|Day's Range||2.95 - 3.00|
|52 Week Range||2.03 - 3.12|
This year’s rise in government-bond yields is rippling through the economy, affecting everything from mortgage rates to stock performance. Signs of steady economic growth and expectations for rising inflation have helped push the yield on the benchmark 10-year Treasury note this year to its highest level since 2011, leaving U.S. government bonds paying more than the debt from other developed countries. Many investors believe those conditions will persist, with minutes from the Federal Reserve’s May 1-2 meeting showing that central-bank officials could allow inflation to overshoot their 2% target for some time.
U.S. government bond prices rose as investors reassessed the economic landscape following dovish minutes from the Federal Reserve’s May meeting and new tariff proposals from President Donald Trump. Yields fell below 3% Thursday, a day after minutes from the Fed’s latest meeting showed the central bank plans to stay on a gradual path of rate increases even if inflation meets its target. Muted inflation is good for the value of government bonds because it helps maintain the purchasing power of their fixed payments and can keep the Fed from raising interest rates.
U.S. stocks finish in the red on Thursday as a sharp decline in the energy-related shares pressured the broader market.
NEW YORK (AP) — U.S. stocks finished mostly lower Thursday as energy companies skidded along with oil prices. The market dropped after President Donald Trump said he canceled a meeting with North Korean leader Kim Jong Un, but recovered most of those losses.
Treasury prices rose, pushing yields lower, on Thursday to extend their rally after trade concerns and minutes from the Federal Reserve’s recent meeting stoked appetite for U.S. government paper. The 10-year Treasury note yield(XTUP:TMUBMUSD10Y=X) fell 2.2 basis points to 2.981%, pushing below the key 3% level, according to WSJ Market Data Group. The 30-year bond yield(XTUP:TMUBMUSD30Y=X) fell 3.8 basis points to 3.130%.
Gold rallied Thursday, settling above the key $1,300-an-ounce level for the first time in over a week, as the U.S. stock market, dollar and Treasury yields declined following President Donald Trump’s cancellation of a planned meeting with North Korean leader Kim Jong Un. “It seems obvious that the spike in gold is due to the cancellation of the summit with North Korea,” Brien Lundin, editor of Gold Newsletter, told MarketWatch.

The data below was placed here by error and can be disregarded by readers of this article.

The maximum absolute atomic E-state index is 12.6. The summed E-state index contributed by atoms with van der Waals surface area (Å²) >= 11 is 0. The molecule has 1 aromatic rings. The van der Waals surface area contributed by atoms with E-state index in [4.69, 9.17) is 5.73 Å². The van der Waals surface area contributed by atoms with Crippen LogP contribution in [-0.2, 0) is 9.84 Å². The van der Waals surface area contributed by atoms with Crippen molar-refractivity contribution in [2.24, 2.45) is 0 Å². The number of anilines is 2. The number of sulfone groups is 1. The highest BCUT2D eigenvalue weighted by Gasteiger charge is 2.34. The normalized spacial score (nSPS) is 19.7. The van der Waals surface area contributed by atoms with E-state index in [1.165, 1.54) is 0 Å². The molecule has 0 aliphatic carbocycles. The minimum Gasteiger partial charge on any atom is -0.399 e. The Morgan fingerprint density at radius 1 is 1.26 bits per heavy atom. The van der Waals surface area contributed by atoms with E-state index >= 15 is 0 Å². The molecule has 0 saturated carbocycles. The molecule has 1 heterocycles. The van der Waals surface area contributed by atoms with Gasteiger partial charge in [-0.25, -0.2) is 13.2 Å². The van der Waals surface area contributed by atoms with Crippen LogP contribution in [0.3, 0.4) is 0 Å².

U.S. government debt prices were mixed on Thursday, as investors awaited the release of fresh economic data and Treasury auctions.
Treasury prices rose as an uptick in geopolitical tensions helped to drive investors into sovereign debt. Yields, which fall as bond prices rise, declined overnight as investors weighed uncertainty over a potential summit with North Korea, trade talks between the U.S. and China, and questions over the Turkish central bank’s reluctance to raise interest rates to combat high inflation. The resulting pullback across relatively risky assets—which pulled stocks in emerging markets and Europe lower—helped drive up demand for Treasurys, whose fixed returns look particularly attractive to investors when the outlook for global growth looks uncertain.
U.S. stocks ended with small gains on Wednesday after minutes from the Federal Reserve's latest meeting suggested higher inflation may not result in faster interest rate hikes. Most Fed policymakers thought it likely another rate increase would be warranted "soon" if the U.S. economic outlook remains intact, and many participants saw little evidence of general overheating of the labor market, minutes of the central bank's last policy meeting showed. Stocks turned higher after the news, with rate-sensitive S&P 500 utilities (.SPLRCU) and real estate (.SPLRCR) ending the day with the biggest percentage gains.
Treasury yields added to their decline on Wednesday after the Federal Reserve released the minutes from its May 1-2 meeting. The 10-year Treasury note yield fell 4.4 basis points to 3.021%, according to Tradeweb data. The 2-year note yield was down 2.3 basis points to 2.569%.
Federal Reserve officials said the economic outlook warranted another interest-rate hike “soon” and signaled they would welcome a modest overshoot of their 2 percent inflation target, indicating they’re in no rush to tighten more aggressively. “Most participants judged that if incoming information broadly confirmed their current economic outlook, it would likely soon be appropriate for the committee to take another step in removing policy accommodation,” minutes released Wednesday of the Federal Open Market Committee’s May 1-2 meeting said. A temporary period of inflation “modestly above 2 percent would be consistent with the committee’s symmetric inflation objective and could be helpful in anchoring longer-run inflation expectations,” according to the minutes.